The Pre -ejection period (PEP) is defined as the time interval from the start of ventricular depolarization (marked by the beginning of the QRS complex in the ECG) which leads do ventricular contraction to the start of ejection of blood (marked by aortic valve opening). Therefore it includes excitation-contraction coupling (converting electrical stimulus to mechanical response) and the isovolumetric contraction phase (ventricle starts to contract but aortic valve only opens after ventricular pressure exceeds aortic pressure).

Left ventricle ejection time (LVET) is the ejection period itself, which immediately follows PEP and ends with the closing of aortic valve.

A healthy heart usually has a short PEP and a long LVET meaning a high contraction efficiency or contractility. Lower aortic pressure also helps to lower the PEP and increase LVET as it is equaled earlier by ventricular pressure. The PEP/LVET index (dividing PEP by LVET) has been researched as an indicator of heart function and contractility although the index values may vary substantially, seemingly due to heart rate and blood pressure.

Figure 3 - Events of the cardiac cycle [5]


6 Due to the contraction of the left ventricle and ejection of blood, a pulse wave originating in the aortic arch propagates with pressure, volume and flow. Blood pressure (BP) then relates to the force exerted to the arterial walls by the passing blood, w ith Diastolic Blood Pressure (DBP) being corresponding to an idle period and Systolic Blood Pressure (SBP) being the peak pressure value at passage of the pressure pulse (fig. 4). The Mean Arterial Pressure (MAP) can normally be extrapolated from these two (MAP  DBP+(SBP-DBP)/3).

Figure 4 – Typical pressure wave in an artery

Pulse Transit Time (PTT) corresponds to the duration of the pressure pulse to propagate through a segment of the arterial tree, usually until an extremity, and it‟s indicative of the velocity in which the pulse flows through that segment (PWV):


In this project, seeing as PTT values are related to periphery measures, different arteries are involved in the pathway considered that starts in the aorta. PWV may change along this path, therefore PTT and PTT changes can only describe average PWVs. This is the reason why PTT is addressed more intensively in this study than PWV, also due to path distances not being always available. In general, PTT is in the order of 150-200 ms, and e.g., considering an arm length of 1 meter, PWV would be 6.7-10 m/s.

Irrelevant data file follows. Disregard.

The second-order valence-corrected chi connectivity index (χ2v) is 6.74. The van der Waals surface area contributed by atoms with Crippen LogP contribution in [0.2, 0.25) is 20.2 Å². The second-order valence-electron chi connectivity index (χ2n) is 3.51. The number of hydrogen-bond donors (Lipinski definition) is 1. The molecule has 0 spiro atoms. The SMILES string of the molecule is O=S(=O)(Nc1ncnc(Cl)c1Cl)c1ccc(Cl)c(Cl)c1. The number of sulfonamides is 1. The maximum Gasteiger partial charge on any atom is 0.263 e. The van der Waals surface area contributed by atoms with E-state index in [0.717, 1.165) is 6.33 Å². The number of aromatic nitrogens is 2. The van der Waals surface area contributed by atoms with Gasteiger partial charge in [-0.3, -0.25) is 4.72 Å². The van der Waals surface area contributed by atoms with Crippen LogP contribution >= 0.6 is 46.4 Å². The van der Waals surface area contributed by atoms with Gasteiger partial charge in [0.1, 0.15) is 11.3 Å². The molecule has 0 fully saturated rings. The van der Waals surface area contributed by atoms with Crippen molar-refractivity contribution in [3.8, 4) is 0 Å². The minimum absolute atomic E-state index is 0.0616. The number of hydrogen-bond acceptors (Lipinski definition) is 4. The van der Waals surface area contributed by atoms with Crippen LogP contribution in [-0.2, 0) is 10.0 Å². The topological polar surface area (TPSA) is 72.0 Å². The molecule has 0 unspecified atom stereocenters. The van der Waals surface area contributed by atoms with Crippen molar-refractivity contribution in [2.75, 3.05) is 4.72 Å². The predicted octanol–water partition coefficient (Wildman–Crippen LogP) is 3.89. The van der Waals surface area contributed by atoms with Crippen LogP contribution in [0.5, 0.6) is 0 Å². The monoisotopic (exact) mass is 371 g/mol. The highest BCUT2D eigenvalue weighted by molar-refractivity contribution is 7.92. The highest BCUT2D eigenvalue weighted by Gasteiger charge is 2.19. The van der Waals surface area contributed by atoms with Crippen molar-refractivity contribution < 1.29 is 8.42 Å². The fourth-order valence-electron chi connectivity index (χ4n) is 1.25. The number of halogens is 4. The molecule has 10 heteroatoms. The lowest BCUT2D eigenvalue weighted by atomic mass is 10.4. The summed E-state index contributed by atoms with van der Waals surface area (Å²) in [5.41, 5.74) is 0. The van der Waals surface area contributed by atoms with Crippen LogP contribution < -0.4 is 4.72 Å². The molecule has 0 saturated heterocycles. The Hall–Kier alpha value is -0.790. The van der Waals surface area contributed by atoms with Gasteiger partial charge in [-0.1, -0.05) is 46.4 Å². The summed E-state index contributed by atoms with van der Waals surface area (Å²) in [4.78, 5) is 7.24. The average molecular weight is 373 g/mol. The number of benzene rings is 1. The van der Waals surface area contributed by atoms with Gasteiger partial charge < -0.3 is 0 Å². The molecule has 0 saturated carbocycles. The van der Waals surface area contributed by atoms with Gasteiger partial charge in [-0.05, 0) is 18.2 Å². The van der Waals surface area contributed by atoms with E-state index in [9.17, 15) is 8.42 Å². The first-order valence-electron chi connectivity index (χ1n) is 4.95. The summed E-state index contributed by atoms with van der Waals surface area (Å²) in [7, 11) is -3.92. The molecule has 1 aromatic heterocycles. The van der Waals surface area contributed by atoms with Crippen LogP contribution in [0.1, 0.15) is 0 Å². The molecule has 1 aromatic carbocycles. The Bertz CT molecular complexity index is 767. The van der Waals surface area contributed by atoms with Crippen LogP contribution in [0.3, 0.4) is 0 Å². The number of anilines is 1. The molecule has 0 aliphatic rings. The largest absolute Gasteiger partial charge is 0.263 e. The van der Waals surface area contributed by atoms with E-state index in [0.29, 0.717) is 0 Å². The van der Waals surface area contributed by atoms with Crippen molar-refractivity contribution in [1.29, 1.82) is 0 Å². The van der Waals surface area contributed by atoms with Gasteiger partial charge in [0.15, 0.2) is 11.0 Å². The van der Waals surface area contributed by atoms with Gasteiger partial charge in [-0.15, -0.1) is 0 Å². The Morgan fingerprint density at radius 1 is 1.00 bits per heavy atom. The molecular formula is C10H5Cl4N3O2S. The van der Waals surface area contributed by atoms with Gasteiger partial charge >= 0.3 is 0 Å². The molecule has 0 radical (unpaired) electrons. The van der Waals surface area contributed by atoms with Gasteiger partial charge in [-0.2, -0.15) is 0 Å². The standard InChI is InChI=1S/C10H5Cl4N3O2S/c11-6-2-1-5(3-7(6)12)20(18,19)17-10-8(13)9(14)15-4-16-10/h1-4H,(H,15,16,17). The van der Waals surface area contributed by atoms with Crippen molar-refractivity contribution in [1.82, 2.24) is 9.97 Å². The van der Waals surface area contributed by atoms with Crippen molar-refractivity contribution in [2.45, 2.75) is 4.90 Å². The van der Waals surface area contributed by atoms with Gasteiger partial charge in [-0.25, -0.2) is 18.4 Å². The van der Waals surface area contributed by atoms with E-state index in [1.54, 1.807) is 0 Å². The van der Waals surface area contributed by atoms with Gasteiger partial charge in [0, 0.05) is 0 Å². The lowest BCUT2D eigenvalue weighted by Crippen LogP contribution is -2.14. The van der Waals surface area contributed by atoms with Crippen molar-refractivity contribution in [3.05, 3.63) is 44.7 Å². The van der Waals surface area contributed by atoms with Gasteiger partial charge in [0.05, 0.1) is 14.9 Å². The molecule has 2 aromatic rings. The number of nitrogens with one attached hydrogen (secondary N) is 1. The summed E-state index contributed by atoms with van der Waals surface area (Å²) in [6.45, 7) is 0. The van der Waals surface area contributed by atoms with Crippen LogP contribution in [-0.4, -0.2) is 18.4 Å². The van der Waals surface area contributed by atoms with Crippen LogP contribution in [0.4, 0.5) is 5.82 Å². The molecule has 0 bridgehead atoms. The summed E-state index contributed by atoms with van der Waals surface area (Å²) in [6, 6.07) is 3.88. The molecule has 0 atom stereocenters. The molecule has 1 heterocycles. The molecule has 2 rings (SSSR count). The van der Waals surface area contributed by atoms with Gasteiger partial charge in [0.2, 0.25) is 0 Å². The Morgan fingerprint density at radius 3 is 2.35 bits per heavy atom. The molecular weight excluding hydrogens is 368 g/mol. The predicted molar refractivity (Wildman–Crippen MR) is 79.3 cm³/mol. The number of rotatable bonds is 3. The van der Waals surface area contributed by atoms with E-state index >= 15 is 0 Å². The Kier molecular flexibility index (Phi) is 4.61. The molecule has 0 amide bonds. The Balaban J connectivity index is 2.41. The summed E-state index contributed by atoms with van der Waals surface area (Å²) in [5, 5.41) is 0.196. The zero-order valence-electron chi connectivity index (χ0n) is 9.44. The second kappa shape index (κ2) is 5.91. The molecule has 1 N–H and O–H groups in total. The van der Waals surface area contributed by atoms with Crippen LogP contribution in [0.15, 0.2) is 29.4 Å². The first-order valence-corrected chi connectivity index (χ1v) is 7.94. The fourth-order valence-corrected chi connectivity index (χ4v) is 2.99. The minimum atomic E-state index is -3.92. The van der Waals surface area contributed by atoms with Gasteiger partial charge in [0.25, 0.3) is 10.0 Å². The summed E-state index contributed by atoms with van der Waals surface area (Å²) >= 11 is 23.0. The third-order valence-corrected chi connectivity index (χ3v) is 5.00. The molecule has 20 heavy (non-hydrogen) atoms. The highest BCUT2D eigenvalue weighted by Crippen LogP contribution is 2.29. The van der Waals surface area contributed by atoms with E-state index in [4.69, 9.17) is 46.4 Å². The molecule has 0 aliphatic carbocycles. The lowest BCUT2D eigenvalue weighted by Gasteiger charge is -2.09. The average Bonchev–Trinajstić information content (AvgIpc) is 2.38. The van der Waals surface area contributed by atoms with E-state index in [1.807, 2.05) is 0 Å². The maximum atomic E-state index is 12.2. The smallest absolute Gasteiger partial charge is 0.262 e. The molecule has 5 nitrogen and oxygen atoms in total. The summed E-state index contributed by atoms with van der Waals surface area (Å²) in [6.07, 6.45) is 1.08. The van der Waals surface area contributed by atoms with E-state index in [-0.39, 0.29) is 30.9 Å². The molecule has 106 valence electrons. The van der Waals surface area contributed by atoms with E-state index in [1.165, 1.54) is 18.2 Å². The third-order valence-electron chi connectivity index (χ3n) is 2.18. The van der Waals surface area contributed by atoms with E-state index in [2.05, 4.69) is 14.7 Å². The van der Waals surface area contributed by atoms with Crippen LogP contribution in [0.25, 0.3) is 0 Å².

Arterial Stiffness, which increases with age, is characterized by a diminishing diameter of the vessels which provokes alterations in PWV and PTT, and is also one of the main diagnostic parameters estimations of pulse wave velocity, especially in major arteries.

Pulse Arrival Time (PAT) is defined as a broader time-interval that includes PEP and PTT. Therefore:

(2.2) PWV distance PTT


PAT  


7 Often in literature the denomination of transit time/PTT is used for the here depicted PAT. For the simplicity of measuring PAT, not going for opening of aortic valve but for the beginning of contraction, it is then used as a rough approximation of PTT. Nevertheless, for this document, let there be always a clear distinction of PAT and PTT.

2.3. Blood Pressure Regulation Mechanisms

There are three main points of action of cardiovascular and blood pressure regulation mechanisms. These are: affecting Cardiac Output by changing heart rate, contractility and stroke volume; vessel control such as vasoconstriction and vasodilation of the arteries; and long term mechanisms affecting blood volume (retaining or expelling water through the kidneys).